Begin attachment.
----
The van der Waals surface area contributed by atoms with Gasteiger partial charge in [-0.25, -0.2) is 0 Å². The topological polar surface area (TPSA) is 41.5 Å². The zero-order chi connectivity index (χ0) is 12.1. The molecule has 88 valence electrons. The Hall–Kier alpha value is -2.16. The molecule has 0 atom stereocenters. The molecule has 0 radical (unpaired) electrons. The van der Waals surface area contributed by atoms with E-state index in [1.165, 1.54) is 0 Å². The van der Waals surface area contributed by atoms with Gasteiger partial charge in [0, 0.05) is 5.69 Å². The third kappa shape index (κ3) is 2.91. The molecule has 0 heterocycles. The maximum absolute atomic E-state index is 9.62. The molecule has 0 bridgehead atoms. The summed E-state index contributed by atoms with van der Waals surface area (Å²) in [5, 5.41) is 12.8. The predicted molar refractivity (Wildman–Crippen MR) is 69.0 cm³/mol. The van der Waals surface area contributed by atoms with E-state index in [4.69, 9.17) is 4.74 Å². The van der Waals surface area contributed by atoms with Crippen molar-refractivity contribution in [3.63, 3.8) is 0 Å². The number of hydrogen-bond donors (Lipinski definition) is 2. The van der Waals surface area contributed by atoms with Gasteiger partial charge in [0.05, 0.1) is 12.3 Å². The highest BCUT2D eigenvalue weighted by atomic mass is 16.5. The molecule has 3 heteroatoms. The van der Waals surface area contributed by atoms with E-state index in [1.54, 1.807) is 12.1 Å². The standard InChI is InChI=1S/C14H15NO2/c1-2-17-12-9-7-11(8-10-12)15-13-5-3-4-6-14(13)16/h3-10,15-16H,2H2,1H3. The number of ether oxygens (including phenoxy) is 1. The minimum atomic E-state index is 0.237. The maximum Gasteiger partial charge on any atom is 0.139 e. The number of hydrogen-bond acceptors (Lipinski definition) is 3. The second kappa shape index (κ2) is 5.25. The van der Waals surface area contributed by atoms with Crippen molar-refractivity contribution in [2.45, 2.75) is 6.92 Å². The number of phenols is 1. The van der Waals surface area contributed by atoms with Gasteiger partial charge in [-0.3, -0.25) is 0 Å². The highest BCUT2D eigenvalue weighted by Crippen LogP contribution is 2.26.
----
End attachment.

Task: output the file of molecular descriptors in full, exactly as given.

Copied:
The van der Waals surface area contributed by atoms with Gasteiger partial charge in [-0.25, -0.2) is 0 Å². The topological polar surface area (TPSA) is 41.5 Å². The zero-order chi connectivity index (χ0) is 12.1. The molecule has 88 valence electrons. The Hall–Kier alpha value is -2.16. The molecule has 0 atom stereocenters. The molecule has 0 radical (unpaired) electrons. The van der Waals surface area contributed by atoms with E-state index in [1.165, 1.54) is 0 Å². The van der Waals surface area contributed by atoms with Gasteiger partial charge in [0, 0.05) is 5.69 Å². The third kappa shape index (κ3) is 2.91. The molecule has 0 heterocycles. The maximum absolute atomic E-state index is 9.62. The molecule has 0 bridgehead atoms. The summed E-state index contributed by atoms with van der Waals surface area (Å²) in [5, 5.41) is 12.8. The predicted molar refractivity (Wildman–Crippen MR) is 69.0 cm³/mol. The van der Waals surface area contributed by atoms with E-state index in [4.69, 9.17) is 4.74 Å². The van der Waals surface area contributed by atoms with Crippen molar-refractivity contribution in [3.63, 3.8) is 0 Å². The number of hydrogen-bond donors (Lipinski definition) is 2. The van der Waals surface area contributed by atoms with Gasteiger partial charge in [0.05, 0.1) is 12.3 Å². The highest BCUT2D eigenvalue weighted by atomic mass is 16.5. The molecule has 3 heteroatoms. The van der Waals surface area contributed by atoms with E-state index in [1.54, 1.807) is 12.1 Å². The standard InChI is InChI=1S/C14H15NO2/c1-2-17-12-9-7-11(8-10-12)15-13-5-3-4-6-14(13)16/h3-10,15-16H,2H2,1H3. The number of ether oxygens (including phenoxy) is 1. The minimum atomic E-state index is 0.237. The maximum Gasteiger partial charge on any atom is 0.139 e. The number of hydrogen-bond acceptors (Lipinski definition) is 3. The second kappa shape index (κ2) is 5.25. The van der Waals surface area contributed by atoms with Crippen molar-refractivity contribution in [2.45, 2.75) is 6.92 Å². The number of phenols is 1. The van der Waals surface area contributed by atoms with Gasteiger partial charge in [-0.3, -0.25) is 0 Å². The highest BCUT2D eigenvalue weighted by Crippen LogP contribution is 2.26.